Old Make-up? Toss it!

Friday, 13 May 2011 | Tags: , , ,

We admit it. Like most women, we've got a stash of old cosmetics hiding in the back of a cupboard that we just can't bear to throw out. But even though most make-up doesn't have an expiry date, experts agree it definitely has a shelf life. And it may not last as long as you think!

The Basics

  • General rule of thumb: use all make-up products within 3 years of manufacturing, regardless of how long they’ve been open.

  • A recent trend in make-up towards natural and preservative-free products means many have expiry dates and much shorter shelf lives. Ask sales people about shelf life and make sure you’re ready to use the product up quickly.

Why Worry?

  • Using old make-up (or badly stored make-up) exposes your eyes, lips, and skin to harmful bacteria, microorganisms, yeasts, fungi and viruses.

  • For example, you can contract:

    • Eye infections from bacteria like staphylococcus include blepharitis (inflammation of the eye and eyelid), styes (a swollen bump at the base of the eyelashes), conjunctivitis (aka pink-eye, reddening and inflammation of the eye).

    • Skin infections like peri-oral dermatitis (little red bumps on the skin that look like acne).

  • Bottom line: don’t share make-up, and pay attention to shelf life! (See below.)

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Best Before:

  • Here’s a list of typical make-up items and their shelf life:

    • Mascara and liquid eyeliner: 3- 6 months (though the FDA recommends 2-4 months)

    • Eyeliner and lip liner pencils: 3 years

    • Foundation, oil-free: 1 to 1.5 years

    • Foundation, creamy or compact: 1.5 to 2 years

    • Powder, pressed: 2 years

    • Powder, loose: 3 years

    • Concealer, liquid: 1 year

    • Concealer, stick: 1.5 years

    • Blush and eye shadow, powder: 2 years

    • Blush and eye shadow, cream: 1-1.5 years

    • Lipstick: 2 years

    • Lip gloss: 1.5 years

  • IMPORTANT NOTE: These guidelines are only good if the make-up is stored correctly. (See “Prevention” section below)

Time to toss it:

  • Even if your make-up hasn’t reached its expiry date or recommended best before usage time, it can still go bad. Use your eyes, nose, and common sense to determine whether you should use it.

  • It’s time to toss when:

    • Mascara becomes thickened or dried out. This usually happens due to the pumping action of the brush, which allows air (and other potential baddies!) into the tube.

    • Foundation (oil-free) separates and dries out. It will also start to smell “off”.

    • Powder becomes crumbly and dried up, and no longer goes on smoothly. Pressed powder may also become slippery due to mixing with your skin’s natural oils.

    • Concealer sticks dry out and pull at your skin when you try to apply, rather than transferring its creamy colour.

    • Concealer liquids separate and become lumpy.

    • Powder blush and eye shadow colours fade or change. This happens due to oxidation (exposure to air) and also exposure to light. The texture may become drier, or slipperier due to mixing with the skin’s oils.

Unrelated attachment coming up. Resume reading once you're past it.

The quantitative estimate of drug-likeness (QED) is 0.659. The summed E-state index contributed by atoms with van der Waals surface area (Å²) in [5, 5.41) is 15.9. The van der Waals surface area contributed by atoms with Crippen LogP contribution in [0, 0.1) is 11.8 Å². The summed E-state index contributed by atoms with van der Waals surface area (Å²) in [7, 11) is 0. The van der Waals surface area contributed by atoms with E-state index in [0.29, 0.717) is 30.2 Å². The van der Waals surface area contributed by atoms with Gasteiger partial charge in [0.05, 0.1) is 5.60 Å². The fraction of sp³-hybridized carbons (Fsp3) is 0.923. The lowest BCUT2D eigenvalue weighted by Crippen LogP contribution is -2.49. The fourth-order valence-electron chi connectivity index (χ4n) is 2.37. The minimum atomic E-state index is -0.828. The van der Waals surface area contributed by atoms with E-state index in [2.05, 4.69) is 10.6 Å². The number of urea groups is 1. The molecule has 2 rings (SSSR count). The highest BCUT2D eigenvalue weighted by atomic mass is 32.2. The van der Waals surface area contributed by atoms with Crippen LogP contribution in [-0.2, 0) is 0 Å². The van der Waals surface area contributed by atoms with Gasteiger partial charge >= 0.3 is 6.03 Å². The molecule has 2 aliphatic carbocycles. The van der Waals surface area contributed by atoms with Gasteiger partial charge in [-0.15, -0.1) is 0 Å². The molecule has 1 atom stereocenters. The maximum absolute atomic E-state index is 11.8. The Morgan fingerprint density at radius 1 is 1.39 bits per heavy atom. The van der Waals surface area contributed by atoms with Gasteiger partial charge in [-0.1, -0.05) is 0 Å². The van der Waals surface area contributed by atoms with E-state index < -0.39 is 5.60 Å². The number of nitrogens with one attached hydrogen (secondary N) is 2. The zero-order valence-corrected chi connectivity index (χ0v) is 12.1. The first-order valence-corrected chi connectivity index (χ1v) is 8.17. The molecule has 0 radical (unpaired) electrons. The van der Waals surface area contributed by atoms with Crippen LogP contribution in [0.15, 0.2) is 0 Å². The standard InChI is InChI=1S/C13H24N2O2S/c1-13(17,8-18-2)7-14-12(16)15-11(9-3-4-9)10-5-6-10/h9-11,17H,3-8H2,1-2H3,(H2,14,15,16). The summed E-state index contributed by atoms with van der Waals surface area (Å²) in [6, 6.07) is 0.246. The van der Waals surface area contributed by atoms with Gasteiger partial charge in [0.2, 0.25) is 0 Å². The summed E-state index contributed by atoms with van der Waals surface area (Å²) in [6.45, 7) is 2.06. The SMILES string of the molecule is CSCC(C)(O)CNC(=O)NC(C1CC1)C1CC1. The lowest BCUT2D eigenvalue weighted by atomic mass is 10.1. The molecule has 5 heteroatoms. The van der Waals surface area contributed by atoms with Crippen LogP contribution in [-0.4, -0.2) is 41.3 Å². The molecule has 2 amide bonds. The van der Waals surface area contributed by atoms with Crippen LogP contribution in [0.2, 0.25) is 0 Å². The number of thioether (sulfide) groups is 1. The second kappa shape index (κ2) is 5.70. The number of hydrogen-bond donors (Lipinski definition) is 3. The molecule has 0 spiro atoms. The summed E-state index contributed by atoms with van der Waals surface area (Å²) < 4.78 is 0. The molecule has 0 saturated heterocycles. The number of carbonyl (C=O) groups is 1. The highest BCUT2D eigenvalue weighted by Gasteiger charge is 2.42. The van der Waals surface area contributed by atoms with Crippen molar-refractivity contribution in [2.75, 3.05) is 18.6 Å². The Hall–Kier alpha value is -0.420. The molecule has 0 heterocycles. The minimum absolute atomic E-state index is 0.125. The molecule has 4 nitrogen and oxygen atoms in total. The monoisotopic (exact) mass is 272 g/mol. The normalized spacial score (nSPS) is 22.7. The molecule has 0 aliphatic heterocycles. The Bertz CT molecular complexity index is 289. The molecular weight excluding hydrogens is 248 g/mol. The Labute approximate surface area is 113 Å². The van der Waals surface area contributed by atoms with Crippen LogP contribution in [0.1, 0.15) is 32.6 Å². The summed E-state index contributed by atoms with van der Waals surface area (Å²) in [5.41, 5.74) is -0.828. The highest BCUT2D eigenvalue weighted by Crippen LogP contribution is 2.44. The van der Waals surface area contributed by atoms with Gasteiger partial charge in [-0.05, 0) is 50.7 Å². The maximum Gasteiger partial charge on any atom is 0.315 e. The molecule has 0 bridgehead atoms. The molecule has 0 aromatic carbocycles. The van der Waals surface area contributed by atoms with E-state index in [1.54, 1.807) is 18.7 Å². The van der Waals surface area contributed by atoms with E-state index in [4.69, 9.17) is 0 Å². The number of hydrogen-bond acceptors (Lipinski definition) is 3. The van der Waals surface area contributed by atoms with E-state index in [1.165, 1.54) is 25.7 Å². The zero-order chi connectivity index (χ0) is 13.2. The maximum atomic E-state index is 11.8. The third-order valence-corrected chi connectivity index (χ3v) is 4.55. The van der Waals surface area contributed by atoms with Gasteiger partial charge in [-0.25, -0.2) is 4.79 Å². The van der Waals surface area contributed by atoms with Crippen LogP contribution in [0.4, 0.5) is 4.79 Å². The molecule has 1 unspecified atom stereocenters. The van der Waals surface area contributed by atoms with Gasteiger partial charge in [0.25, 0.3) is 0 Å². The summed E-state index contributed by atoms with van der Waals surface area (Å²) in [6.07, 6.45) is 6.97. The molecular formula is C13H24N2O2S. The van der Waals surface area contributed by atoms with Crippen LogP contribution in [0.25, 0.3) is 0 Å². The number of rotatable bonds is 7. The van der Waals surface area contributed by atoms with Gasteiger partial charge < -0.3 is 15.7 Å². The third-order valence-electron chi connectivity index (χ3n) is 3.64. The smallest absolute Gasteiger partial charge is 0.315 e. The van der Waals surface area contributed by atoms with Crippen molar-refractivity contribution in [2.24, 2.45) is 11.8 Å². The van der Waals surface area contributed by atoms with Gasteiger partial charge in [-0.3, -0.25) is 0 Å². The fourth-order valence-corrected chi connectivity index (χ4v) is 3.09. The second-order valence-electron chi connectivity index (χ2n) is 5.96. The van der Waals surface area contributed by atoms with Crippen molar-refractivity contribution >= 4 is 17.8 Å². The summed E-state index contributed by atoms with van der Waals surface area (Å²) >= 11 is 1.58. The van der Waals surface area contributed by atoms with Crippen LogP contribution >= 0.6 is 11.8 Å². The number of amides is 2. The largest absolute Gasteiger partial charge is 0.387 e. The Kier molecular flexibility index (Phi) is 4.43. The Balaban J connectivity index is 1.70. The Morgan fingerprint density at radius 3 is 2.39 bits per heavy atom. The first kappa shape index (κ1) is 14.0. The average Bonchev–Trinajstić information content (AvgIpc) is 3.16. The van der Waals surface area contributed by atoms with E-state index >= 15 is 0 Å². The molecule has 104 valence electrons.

• Cream blush and eye shadow, which contain emulsions, start to separate.

    • Eyeliner and lip liner become dry, cakey, and don’t go on smoothly anymore.

    • Lipstick changes colour and feels dry and scratchy. (Note: if tiny drops of moisture appear on the surface, don’t worry. Just wipe them off.)

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Prevention is key:

  • Even if your make-up is relatively new, it can still become contaminated if you don’t store it correctly. These guidelines can help you ensure you get the most out of your make-up:

    • Clean: always apply make-up with clean hands to a clean face. Keep applicators, lids, etc. from coming in contact with tables and counters. Use clean brushes, sponges, and applicator tools. Clean them with warm, soapy water and air dry, or replace completely, every week.

    • Keep dry: never add water, saliva, moisturizer, etc., as this will introduce bacteria, create a moist environment for bacteria growth, and also water down preservatives.

    • Keep cool: preservatives in make-up break down at high temperatures (e.g. 30C/85F or higher). Do not keep make-up in your car, and store it in a cool place at all times.

    • Beware of wands: mascara, liquid eyeliner, liquid concealer and some lip glosses are prone to contamination because the applicator is potentially exposed to bacteria and then reinserted into the liquid for storage, which is a prime breeding ground for bacteria.

    • Container properties: foundation and concealer in tubes, sticks or bottles with pumps only dispense a precise amount, whereas open pots or wide-mouthed bottles expose make-up to oxygen and potential bacteria.

    • Share not! Sharing increases contamination and can directly spread infection and viruses.

    • Sharpen often: regular sharpening of eye liner and lip liner pencils helps keep them free of bacteria.

    • Less is more: use only a few products at a time. (We know, it’s fun to experiment with lots of different things.) At least stick to one mascara only. The less you use, the sooner you’ll use them up before they expire, and the less risk of contaminating other products.


  • If you have an eye infection or constantly itchy eyes (not hay fever-related), toss all eye make-up immediately and sanitize brushes thoroughly (or replace) so that you don’t re-infect yourself.

  • If your skin reacts with bumps or itchiness, your blush, powder or foundation may be past its prime. If it’s new, however, you may instead be allergic to something in the product.



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